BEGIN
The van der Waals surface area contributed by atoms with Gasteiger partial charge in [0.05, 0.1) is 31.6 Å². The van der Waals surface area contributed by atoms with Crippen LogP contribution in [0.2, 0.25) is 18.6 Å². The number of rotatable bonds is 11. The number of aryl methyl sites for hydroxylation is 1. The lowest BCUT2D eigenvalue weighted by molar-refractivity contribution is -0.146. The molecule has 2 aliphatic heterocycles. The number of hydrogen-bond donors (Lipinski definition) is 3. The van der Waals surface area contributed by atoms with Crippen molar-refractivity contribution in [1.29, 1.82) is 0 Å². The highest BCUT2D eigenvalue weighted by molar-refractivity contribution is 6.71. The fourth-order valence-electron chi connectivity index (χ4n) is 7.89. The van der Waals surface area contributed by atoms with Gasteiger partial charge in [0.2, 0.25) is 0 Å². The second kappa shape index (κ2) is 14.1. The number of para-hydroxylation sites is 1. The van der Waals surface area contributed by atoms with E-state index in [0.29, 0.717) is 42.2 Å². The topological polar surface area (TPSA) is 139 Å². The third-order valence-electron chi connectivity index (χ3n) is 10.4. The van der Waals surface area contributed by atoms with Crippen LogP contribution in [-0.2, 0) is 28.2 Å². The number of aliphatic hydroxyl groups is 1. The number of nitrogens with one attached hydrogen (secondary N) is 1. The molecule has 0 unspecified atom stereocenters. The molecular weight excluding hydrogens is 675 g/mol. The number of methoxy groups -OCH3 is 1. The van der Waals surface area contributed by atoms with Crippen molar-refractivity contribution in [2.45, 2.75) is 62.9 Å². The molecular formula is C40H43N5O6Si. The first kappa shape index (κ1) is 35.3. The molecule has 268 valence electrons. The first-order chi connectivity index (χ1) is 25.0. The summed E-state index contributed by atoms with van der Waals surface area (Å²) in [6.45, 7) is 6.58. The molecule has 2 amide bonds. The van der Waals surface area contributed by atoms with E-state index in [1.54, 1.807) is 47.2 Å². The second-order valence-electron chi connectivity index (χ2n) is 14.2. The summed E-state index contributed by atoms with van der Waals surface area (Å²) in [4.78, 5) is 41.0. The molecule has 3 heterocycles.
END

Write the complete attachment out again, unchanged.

The van der Waals surface area contributed by atoms with Gasteiger partial charge in [0.05, 0.1) is 31.6 Å². The van der Waals surface area contributed by atoms with Crippen LogP contribution in [0.2, 0.25) is 18.6 Å². The number of rotatable bonds is 11. The number of aryl methyl sites for hydroxylation is 1. The lowest BCUT2D eigenvalue weighted by molar-refractivity contribution is -0.146. The molecule has 2 aliphatic heterocycles. The number of hydrogen-bond donors (Lipinski definition) is 3. The van der Waals surface area contributed by atoms with Crippen molar-refractivity contribution in [1.29, 1.82) is 0 Å². The highest BCUT2D eigenvalue weighted by molar-refractivity contribution is 6.71. The fourth-order valence-electron chi connectivity index (χ4n) is 7.89. The van der Waals surface area contributed by atoms with Gasteiger partial charge in [0.2, 0.25) is 0 Å². The second kappa shape index (κ2) is 14.1. The number of para-hydroxylation sites is 1. The van der Waals surface area contributed by atoms with E-state index in [0.29, 0.717) is 42.2 Å². The topological polar surface area (TPSA) is 139 Å². The third-order valence-electron chi connectivity index (χ3n) is 10.4. The van der Waals surface area contributed by atoms with Crippen LogP contribution in [-0.2, 0) is 28.2 Å². The number of aliphatic hydroxyl groups is 1. The number of nitrogens with one attached hydrogen (secondary N) is 1. The molecule has 0 unspecified atom stereocenters. The molecular weight excluding hydrogens is 675 g/mol. The number of methoxy groups -OCH3 is 1. The van der Waals surface area contributed by atoms with Crippen molar-refractivity contribution in [2.45, 2.75) is 62.9 Å². The molecular formula is C40H43N5O6Si. The first kappa shape index (κ1) is 35.3. The molecule has 268 valence electrons. The first-order chi connectivity index (χ1) is 25.0. The summed E-state index contributed by atoms with van der Waals surface area (Å²) in [6.45, 7) is 6.58. The molecule has 2 amide bonds. The van der Waals surface area contributed by atoms with E-state index in [1.54, 1.807) is 47.2 Å². The second-order valence-electron chi connectivity index (χ2n) is 14.2. The summed E-state index contributed by atoms with van der Waals surface area (Å²) in [4.78, 5) is 41.0. The molecule has 3 heterocycles.